Will Franks - femtocell pioneer

Femtocell Pioneer has moved to a new home!
Thanks for visiting - all my femto pioneer posts are now appearing on The Femtocell Blog - I look forward to seeing you there - Will Franks

20 April 2010

Ubiquisys Femtocell Technology Map

This is the Ubi femtocell technology map that has been doing the rounds over the past week or so (thanks Zahid Ghadialy).

Although the tube map format was just a bit of fun, it does neatly illustrate the common sense behind the Ubiquisys Femto-Engine system.

Ubiquisys is the only femtocell company where the Software (see the blue Technology line and the orange Applications line on the map) is separated from the Hardware (the pink Device Innovation line).
  • It means we focus on software, the elements such as continuous self-organisation that make our femtocells unique, and which encapsulate our extensive deployment experience. That’s how we make a better femtocell.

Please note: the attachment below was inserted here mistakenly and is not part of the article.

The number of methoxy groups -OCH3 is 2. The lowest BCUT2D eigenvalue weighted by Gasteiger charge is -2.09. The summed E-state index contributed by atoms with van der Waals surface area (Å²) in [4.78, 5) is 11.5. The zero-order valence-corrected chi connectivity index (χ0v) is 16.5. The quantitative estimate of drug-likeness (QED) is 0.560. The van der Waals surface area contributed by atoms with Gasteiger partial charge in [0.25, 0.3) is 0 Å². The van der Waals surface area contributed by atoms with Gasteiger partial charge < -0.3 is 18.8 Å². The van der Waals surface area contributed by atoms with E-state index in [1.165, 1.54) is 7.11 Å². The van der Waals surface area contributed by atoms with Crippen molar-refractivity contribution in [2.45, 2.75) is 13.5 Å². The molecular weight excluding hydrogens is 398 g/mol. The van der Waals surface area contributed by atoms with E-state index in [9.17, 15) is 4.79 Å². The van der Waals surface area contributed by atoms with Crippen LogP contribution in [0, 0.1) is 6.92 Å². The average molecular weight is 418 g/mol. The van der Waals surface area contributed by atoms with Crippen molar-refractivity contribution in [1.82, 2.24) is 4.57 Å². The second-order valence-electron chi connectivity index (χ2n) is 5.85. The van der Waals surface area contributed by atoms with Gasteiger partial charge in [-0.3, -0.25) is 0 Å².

• It means we can share our hardware expertise, providing manufacturing partners with a fast track to femtocell production, but without the associated investment in complex femto software, apps platform and operator specific features.  That leaves manufacturers free to innovate, developing new femto-enabled products and driving cost-optimisation.
The results can be seen in the green Product line on the map, with an unrivalled range of femtocell products and prices that start below $100.

(Guest post by Keith Day at Ubiquisys.)

01 April 2010

How will free femtocells affect global femto forecasts?

The $100 wholesale price for femtocells has long been described as an industry milestone, because it enables operators to offer femtocells for free with existing services.  That’s why we took the unusual step of going public as soon as we had won our first contracts at sub-$100.

But what effect will this have on the adoption of femtocells?  All of the current market forecasts are based on a wholesale price of $150-$250, a price point that requires operators to charge for femtocells.  A free femtocell offer that provides a premium mobile experience will be compelling to many times more consumers.  Will this accelerate and amplify the femtocell adoption curve?

I raise the question because free femtocells are already beginning to appear (see my last post SoftBank offers free femtocells).